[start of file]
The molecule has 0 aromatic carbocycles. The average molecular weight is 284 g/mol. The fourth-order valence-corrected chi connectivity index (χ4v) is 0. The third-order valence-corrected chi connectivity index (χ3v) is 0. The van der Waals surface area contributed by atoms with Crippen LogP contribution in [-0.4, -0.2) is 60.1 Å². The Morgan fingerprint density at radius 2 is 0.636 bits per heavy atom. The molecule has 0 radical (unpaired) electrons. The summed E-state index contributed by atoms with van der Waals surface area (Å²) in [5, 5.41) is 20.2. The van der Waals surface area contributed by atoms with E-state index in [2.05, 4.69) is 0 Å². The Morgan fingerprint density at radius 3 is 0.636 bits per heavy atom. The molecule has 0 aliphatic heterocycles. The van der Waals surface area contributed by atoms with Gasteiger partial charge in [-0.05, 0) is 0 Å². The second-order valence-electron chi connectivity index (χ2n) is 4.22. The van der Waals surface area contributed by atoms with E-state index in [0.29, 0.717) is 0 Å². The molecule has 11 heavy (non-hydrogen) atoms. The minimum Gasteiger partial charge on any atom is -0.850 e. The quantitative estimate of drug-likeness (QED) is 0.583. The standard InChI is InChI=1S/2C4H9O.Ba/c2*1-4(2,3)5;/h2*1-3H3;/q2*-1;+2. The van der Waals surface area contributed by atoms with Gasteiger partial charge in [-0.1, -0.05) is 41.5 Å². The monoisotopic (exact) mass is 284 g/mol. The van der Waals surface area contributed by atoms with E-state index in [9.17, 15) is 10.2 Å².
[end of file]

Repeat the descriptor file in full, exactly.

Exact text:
The molecule has 0 aromatic carbocycles. The average molecular weight is 284 g/mol. The fourth-order valence-corrected chi connectivity index (χ4v) is 0. The third-order valence-corrected chi connectivity index (χ3v) is 0. The van der Waals surface area contributed by atoms with Crippen LogP contribution in [-0.4, -0.2) is 60.1 Å². The Morgan fingerprint density at radius 2 is 0.636 bits per heavy atom. The molecule has 0 radical (unpaired) electrons. The summed E-state index contributed by atoms with van der Waals surface area (Å²) in [5, 5.41) is 20.2. The van der Waals surface area contributed by atoms with E-state index in [2.05, 4.69) is 0 Å². The Morgan fingerprint density at radius 3 is 0.636 bits per heavy atom. The molecule has 0 aliphatic heterocycles. The van der Waals surface area contributed by atoms with Gasteiger partial charge in [-0.05, 0) is 0 Å². The second-order valence-electron chi connectivity index (χ2n) is 4.22. The van der Waals surface area contributed by atoms with E-state index in [0.29, 0.717) is 0 Å². The molecule has 11 heavy (non-hydrogen) atoms. The minimum Gasteiger partial charge on any atom is -0.850 e. The quantitative estimate of drug-likeness (QED) is 0.583. The standard InChI is InChI=1S/2C4H9O.Ba/c2*1-4(2,3)5;/h2*1-3H3;/q2*-1;+2. The van der Waals surface area contributed by atoms with Gasteiger partial charge in [-0.1, -0.05) is 41.5 Å². The monoisotopic (exact) mass is 284 g/mol. The van der Waals surface area contributed by atoms with E-state index in [9.17, 15) is 10.2 Å².